“We thought we were the better team last year, but obviously they won, so they were the better team. We let an opportunity slip away, and this year we’re just trying to go in and play hungry, play together, play complementary football, and then let the chips fall where they may.”
The Cavaliers are coming off a 44-41 win over then-No. 15 North Carolina, their fourth straight victory in the series. Highlights for Virginia included a fourth-quarter drive that lasted nine minutes and two seconds and ended with Brian Delaney’s 35-yard drive. The Hoos attempted only one pass on the possession, and it was an incompletion.
For an offensive line that struggled early last season, in part because of its collective inexperience, the drive was further evidence of the group’s progress.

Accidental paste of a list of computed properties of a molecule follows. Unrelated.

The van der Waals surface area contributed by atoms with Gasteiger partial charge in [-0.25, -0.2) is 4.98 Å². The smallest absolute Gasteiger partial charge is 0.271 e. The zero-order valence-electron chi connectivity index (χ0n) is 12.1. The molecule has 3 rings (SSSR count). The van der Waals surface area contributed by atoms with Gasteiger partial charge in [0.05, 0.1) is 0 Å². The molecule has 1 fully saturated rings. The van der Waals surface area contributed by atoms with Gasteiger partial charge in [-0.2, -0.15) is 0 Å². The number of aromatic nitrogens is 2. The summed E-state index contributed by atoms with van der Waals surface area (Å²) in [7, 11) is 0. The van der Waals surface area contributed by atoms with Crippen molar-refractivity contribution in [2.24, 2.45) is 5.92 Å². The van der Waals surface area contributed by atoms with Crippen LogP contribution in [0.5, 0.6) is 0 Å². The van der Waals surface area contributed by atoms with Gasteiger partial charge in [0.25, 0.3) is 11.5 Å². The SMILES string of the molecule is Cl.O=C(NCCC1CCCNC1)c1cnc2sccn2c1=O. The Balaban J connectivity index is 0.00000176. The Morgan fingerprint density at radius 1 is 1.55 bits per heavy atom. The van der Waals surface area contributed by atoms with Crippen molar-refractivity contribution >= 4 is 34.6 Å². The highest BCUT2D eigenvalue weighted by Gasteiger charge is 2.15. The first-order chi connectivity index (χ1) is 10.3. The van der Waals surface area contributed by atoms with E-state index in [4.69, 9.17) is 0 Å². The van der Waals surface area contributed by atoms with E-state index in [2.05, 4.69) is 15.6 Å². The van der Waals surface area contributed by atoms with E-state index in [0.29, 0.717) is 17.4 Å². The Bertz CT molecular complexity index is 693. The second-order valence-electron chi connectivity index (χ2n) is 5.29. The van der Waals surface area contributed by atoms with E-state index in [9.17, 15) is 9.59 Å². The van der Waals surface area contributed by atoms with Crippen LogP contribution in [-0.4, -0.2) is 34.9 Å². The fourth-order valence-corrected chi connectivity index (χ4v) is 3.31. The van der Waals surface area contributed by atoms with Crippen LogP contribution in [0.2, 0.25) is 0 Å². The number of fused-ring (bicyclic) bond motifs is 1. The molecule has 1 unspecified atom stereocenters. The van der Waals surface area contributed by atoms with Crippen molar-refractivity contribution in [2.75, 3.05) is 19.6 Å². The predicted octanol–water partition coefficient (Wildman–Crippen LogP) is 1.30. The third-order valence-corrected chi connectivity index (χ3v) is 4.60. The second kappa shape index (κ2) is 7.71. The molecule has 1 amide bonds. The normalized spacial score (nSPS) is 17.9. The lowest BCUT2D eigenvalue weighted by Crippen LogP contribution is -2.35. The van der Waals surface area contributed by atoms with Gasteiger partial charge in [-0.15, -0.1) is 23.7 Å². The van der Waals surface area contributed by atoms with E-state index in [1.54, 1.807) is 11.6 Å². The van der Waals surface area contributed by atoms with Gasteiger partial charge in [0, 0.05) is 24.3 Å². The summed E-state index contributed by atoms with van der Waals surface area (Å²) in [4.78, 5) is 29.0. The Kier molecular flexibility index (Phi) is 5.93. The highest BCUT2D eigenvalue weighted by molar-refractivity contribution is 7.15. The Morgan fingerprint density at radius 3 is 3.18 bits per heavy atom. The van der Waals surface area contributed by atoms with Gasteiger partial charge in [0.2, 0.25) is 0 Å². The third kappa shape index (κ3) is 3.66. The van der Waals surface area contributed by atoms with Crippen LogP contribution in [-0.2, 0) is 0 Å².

“In the O-line room, we’re prideful guys,” said Oluwatimi, who lives with teammates Richard Burney and Rob Snyder. “We want the coaches to ask more and more of us each week, whether that’s running the ball, protecting for [quarterback Brennan Armstrong] to take shots down the field, or whatever. We want coaches to ask more and put the pressure on us to help lead the team to victory. So we’re definitely happy with how we’re playing. We’re hungry to get more rushing yards, to get more rushing attempts, to take shots down the field. We’re just trying to keep doing well so Coach Anae has the confidence to call those plays.”